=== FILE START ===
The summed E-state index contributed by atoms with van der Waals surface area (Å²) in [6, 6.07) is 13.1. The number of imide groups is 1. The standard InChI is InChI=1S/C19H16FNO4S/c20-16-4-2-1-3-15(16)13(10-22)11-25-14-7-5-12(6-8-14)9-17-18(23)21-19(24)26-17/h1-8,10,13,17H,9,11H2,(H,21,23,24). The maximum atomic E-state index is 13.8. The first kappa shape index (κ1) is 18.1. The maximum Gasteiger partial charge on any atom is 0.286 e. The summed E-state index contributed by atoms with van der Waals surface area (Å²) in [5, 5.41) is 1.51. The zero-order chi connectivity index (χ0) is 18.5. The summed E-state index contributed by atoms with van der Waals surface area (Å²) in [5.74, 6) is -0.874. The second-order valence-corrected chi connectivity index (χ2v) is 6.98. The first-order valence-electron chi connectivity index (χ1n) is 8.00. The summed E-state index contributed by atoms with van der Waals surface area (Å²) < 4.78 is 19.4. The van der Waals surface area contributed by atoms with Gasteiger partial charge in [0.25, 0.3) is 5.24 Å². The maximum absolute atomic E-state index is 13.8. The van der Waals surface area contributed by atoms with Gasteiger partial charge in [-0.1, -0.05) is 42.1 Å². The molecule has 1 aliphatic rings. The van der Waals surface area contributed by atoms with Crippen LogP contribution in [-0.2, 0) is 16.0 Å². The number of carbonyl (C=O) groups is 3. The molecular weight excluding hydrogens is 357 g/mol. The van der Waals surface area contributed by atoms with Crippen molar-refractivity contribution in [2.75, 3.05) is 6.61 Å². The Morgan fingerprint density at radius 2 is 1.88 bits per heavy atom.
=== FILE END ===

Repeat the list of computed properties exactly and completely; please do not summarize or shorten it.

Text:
The summed E-state index contributed by atoms with van der Waals surface area (Å²) in [6, 6.07) is 13.1. The number of imide groups is 1. The standard InChI is InChI=1S/C19H16FNO4S/c20-16-4-2-1-3-15(16)13(10-22)11-25-14-7-5-12(6-8-14)9-17-18(23)21-19(24)26-17/h1-8,10,13,17H,9,11H2,(H,21,23,24). The maximum atomic E-state index is 13.8. The first kappa shape index (κ1) is 18.1. The maximum Gasteiger partial charge on any atom is 0.286 e. The summed E-state index contributed by atoms with van der Waals surface area (Å²) in [5, 5.41) is 1.51. The zero-order chi connectivity index (χ0) is 18.5. The summed E-state index contributed by atoms with van der Waals surface area (Å²) in [5.74, 6) is -0.874. The second-order valence-corrected chi connectivity index (χ2v) is 6.98. The first-order valence-electron chi connectivity index (χ1n) is 8.00. The summed E-state index contributed by atoms with van der Waals surface area (Å²) < 4.78 is 19.4. The van der Waals surface area contributed by atoms with Gasteiger partial charge in [0.25, 0.3) is 5.24 Å². The maximum absolute atomic E-state index is 13.8. The van der Waals surface area contributed by atoms with Gasteiger partial charge in [-0.1, -0.05) is 42.1 Å². The molecule has 1 aliphatic rings. The van der Waals surface area contributed by atoms with Crippen LogP contribution in [-0.2, 0) is 16.0 Å². The number of carbonyl (C=O) groups is 3. The molecular weight excluding hydrogens is 357 g/mol. The van der Waals surface area contributed by atoms with Crippen molar-refractivity contribution in [2.75, 3.05) is 6.61 Å². The Morgan fingerprint density at radius 2 is 1.88 bits per heavy atom.